There have been many predictions that hedge funds will grow enormously in Europe over the next few y...
There have been many predictions that hedge funds will grow enormously in Europe over the next few years. This has led to participants in all areas of the money management business getting excited about the potential growth likely to take place.
A word of caution is needed - hedge funds are specialist structures requiring specialist service providers. Mainstream providers hoping to reap massive rewards from servicing hedge funds need to be cautious. This business is the domain of the specialist, not the generalist.
To the European investment professional used to the world of regulated funds, virtually all aspects of hedge funds are unusual:
l Funds are set up in locations such as the Cayman Islands and Bermuda with little regulatory oversight or statutory investor protection.
l Fund management companies often comprise a handful of young individuals without teams of settlement, compliance and back office support.
l Managers can earn performance fees in addition to standard management fees.
l Leverage and short trading are standard procedures.
The result, unique to hedge funds, is that a specialist group of service providers has developed to service the industry. This group, comprising prime brokers, lawyers, accountants and administrators, have developed and tailored their practices to deal with the unusual nature of the industry. Newcomers are frequently surprised to discover that only a handful of law firms in London profess to have a specialist hedge fund team. Similarly, the prime brokerage arena is dominated by only a few names, as are accountants and administrators.
To service this niche business, providers need to invest heavily in people and technology to acquire the necessary expertise.
The administration of hedge funds raises particular challenges. Probably the most fundamental is to really understand what the manager is doing. Hedge fund strategies can be complex and it is vital for the administrator to fully understand the instruments being traded and the strategies involved. Such strategies often involve heavy volumes of trading and large portfolios. As they can be complex and unique to individual managers, the administrator will often have to tailor solutions to the specific needs of individual clients. Accordingly, hedge fund administration is not a commodity business.
Administrators have to be comfortable dealing with prime brokers rather than custodian banks. This gives rise to complexities relating to securities being borrowed and the format of reporting received. Unlike traditional custodians, prime brokers often take little responsibility for dividend collection. Again, this will present particular problems with respect to corporate actions.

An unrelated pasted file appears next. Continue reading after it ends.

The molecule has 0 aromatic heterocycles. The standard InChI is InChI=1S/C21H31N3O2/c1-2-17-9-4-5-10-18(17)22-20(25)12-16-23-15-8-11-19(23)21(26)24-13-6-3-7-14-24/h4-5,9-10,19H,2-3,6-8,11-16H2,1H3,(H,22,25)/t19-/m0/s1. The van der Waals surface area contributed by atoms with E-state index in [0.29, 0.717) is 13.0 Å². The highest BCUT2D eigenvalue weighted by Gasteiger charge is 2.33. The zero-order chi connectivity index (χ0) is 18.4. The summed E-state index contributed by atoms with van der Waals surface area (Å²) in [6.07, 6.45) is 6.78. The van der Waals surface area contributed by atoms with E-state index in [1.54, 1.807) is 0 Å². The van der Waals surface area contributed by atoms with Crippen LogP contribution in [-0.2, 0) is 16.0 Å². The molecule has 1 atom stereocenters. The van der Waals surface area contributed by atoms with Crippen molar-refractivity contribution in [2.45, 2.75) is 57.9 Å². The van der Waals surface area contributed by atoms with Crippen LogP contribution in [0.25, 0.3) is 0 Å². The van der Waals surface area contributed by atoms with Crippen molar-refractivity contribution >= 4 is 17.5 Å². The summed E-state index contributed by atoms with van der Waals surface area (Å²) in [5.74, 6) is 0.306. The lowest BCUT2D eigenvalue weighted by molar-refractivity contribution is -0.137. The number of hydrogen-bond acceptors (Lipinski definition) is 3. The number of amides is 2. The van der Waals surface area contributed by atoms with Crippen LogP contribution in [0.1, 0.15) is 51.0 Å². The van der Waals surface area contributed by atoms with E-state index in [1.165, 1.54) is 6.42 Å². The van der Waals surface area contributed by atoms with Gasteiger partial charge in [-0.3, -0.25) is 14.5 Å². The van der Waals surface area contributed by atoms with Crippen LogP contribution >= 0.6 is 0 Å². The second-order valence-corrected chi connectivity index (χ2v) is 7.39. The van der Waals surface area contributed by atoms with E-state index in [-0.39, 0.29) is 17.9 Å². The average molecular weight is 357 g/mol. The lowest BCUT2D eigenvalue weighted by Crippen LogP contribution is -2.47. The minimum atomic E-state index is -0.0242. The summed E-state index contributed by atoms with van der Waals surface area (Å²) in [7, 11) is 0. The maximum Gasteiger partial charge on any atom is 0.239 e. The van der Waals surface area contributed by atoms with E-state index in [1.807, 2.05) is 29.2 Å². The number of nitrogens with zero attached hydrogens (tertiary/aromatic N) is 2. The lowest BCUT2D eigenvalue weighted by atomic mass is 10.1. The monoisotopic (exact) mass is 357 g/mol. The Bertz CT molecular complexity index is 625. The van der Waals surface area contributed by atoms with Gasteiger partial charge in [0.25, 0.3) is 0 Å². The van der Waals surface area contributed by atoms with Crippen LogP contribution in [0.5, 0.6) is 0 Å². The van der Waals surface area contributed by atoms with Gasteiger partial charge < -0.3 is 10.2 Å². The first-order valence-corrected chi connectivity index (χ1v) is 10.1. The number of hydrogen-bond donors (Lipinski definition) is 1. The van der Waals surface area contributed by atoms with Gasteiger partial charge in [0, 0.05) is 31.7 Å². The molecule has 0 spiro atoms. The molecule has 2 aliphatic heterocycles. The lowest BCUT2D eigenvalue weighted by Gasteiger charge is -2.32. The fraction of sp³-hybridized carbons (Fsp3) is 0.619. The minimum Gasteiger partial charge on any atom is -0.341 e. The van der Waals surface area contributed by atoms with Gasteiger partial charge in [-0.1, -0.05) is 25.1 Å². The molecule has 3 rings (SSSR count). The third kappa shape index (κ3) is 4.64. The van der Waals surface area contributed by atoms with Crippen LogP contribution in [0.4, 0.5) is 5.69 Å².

Particular expertise and flexibility is needed to work with innovative fund structures. Hedge funds are at the cutting edge of developing new structures that can be targeted at different investor groups. Administrators must have lawyers that can work with external solicitors and counsel in developing these. It is common to be working on structures where there is no legal precedent. Consequently, providers need to be dynamic.
The raw materials of any fund administration business amount to having top quality staff and tailored systems. No system on the market will satisfy all the needs of a full service hedge fund administrator. Most major players have either developed their own systems or acquired a system that they have extensively modified.
As the business becomes more international, it is necessary to report to differing investor groups - taxpayers and tax-exempt individuals and institutions in the US, Europe and elsewhere. Each requires different reports and different tax information. Administrators need to develop flexible systems. Hedge funds employ concepts such as incentive fee equalisation that need to be understood and automated to avoid offline errors. Staff also need to be able to think 'outside the box' to deal with the complexity of the products.
A final issue is the law of supply and demand. Administrators have been attracted to centres such as Dublin because of its large labour pool and convenient location. The demand for good staff is intense. But here administrators are competing with banks, investment firms, insurance and software companies for the same staff, another impediment to the expansion of a hedge fund administration business.
The issues discussed above make it difficult for existing service providers to radically increase client numbers and attain suitable service standards. It is possible that over the coming years, the service side of the industry will struggle to keep up with the demands of clients issuing new hedge fund products. The challenge for service providers in this niche area is to maintain the individual service required from clients while at the same time expanding to meet the increased demand.
Ronan Daly is managing director at Hemisphere Management, Ireland
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